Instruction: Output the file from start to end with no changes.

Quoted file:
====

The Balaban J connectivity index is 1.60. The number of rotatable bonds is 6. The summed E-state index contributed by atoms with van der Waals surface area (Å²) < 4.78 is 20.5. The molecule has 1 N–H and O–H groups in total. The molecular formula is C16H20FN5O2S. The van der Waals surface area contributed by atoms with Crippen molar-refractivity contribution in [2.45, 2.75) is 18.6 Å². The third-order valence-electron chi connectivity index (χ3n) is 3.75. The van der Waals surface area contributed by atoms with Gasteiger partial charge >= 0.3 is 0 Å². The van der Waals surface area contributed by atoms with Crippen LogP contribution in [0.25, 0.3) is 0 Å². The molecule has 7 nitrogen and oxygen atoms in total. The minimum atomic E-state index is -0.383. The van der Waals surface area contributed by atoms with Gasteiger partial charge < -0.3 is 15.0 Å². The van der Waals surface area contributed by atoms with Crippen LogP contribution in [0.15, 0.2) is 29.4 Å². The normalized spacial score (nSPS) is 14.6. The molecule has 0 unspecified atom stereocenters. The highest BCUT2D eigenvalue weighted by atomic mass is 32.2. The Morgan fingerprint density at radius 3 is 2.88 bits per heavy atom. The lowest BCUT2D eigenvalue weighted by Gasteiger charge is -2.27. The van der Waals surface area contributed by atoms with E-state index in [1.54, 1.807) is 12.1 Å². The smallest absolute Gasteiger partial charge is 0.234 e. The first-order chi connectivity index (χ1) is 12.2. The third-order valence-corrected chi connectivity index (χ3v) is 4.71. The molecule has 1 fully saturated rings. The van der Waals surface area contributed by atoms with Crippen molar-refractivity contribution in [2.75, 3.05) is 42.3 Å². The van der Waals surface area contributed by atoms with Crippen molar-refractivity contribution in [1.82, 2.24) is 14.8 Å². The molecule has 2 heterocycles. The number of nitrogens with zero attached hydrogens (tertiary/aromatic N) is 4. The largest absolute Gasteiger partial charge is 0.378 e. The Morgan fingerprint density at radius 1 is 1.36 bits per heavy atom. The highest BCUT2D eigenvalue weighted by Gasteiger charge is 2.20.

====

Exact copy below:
The Balaban J connectivity index is 1.60. The number of rotatable bonds is 6. The summed E-state index contributed by atoms with van der Waals surface area (Å²) < 4.78 is 20.5. The molecule has 1 N–H and O–H groups in total. The molecular formula is C16H20FN5O2S. The van der Waals surface area contributed by atoms with Crippen molar-refractivity contribution in [2.45, 2.75) is 18.6 Å². The third-order valence-electron chi connectivity index (χ3n) is 3.75. The van der Waals surface area contributed by atoms with Gasteiger partial charge >= 0.3 is 0 Å². The van der Waals surface area contributed by atoms with Crippen LogP contribution in [0.25, 0.3) is 0 Å². The molecule has 7 nitrogen and oxygen atoms in total. The minimum atomic E-state index is -0.383. The van der Waals surface area contributed by atoms with Gasteiger partial charge < -0.3 is 15.0 Å². The van der Waals surface area contributed by atoms with Crippen LogP contribution in [0.15, 0.2) is 29.4 Å². The normalized spacial score (nSPS) is 14.6. The molecule has 0 unspecified atom stereocenters. The highest BCUT2D eigenvalue weighted by atomic mass is 32.2. The Morgan fingerprint density at radius 3 is 2.88 bits per heavy atom. The lowest BCUT2D eigenvalue weighted by Gasteiger charge is -2.27. The van der Waals surface area contributed by atoms with E-state index in [1.54, 1.807) is 12.1 Å². The smallest absolute Gasteiger partial charge is 0.234 e. The first-order chi connectivity index (χ1) is 12.2. The third-order valence-corrected chi connectivity index (χ3v) is 4.71. The molecule has 1 fully saturated rings. The van der Waals surface area contributed by atoms with Crippen molar-refractivity contribution in [2.75, 3.05) is 42.3 Å². The van der Waals surface area contributed by atoms with Crippen molar-refractivity contribution in [1.82, 2.24) is 14.8 Å². The molecule has 2 heterocycles. The number of nitrogens with zero attached hydrogens (tertiary/aromatic N) is 4. The largest absolute Gasteiger partial charge is 0.378 e. The Morgan fingerprint density at radius 1 is 1.36 bits per heavy atom. The highest BCUT2D eigenvalue weighted by Gasteiger charge is 2.20.